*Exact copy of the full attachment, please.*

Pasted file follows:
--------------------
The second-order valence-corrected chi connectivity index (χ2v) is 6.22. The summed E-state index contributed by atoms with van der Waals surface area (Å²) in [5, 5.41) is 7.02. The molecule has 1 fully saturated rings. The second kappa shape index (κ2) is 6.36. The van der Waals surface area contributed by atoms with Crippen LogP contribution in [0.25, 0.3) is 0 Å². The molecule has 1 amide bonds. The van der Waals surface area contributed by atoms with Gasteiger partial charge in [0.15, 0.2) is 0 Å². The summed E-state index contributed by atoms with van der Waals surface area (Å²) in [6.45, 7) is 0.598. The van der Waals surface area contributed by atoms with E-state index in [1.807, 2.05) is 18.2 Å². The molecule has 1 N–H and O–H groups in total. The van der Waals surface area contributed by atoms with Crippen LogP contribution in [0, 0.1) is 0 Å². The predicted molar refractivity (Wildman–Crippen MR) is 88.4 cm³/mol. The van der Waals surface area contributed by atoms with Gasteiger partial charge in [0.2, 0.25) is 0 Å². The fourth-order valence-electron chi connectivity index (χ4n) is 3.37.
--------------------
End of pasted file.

The second-order valence-corrected chi connectivity index (χ2v) is 6.22. The summed E-state index contributed by atoms with van der Waals surface area (Å²) in [5, 5.41) is 7.02. The molecule has 1 fully saturated rings. The second kappa shape index (κ2) is 6.36. The van der Waals surface area contributed by atoms with Crippen LogP contribution in [0.25, 0.3) is 0 Å². The molecule has 1 amide bonds. The van der Waals surface area contributed by atoms with Gasteiger partial charge in [0.15, 0.2) is 0 Å². The summed E-state index contributed by atoms with van der Waals surface area (Å²) in [6.45, 7) is 0.598. The van der Waals surface area contributed by atoms with E-state index in [1.807, 2.05) is 18.2 Å². The molecule has 1 N–H and O–H groups in total. The van der Waals surface area contributed by atoms with Crippen LogP contribution in [0, 0.1) is 0 Å². The predicted molar refractivity (Wildman–Crippen MR) is 88.4 cm³/mol. The van der Waals surface area contributed by atoms with Gasteiger partial charge in [0.2, 0.25) is 0 Å². The fourth-order valence-electron chi connectivity index (χ4n) is 3.37.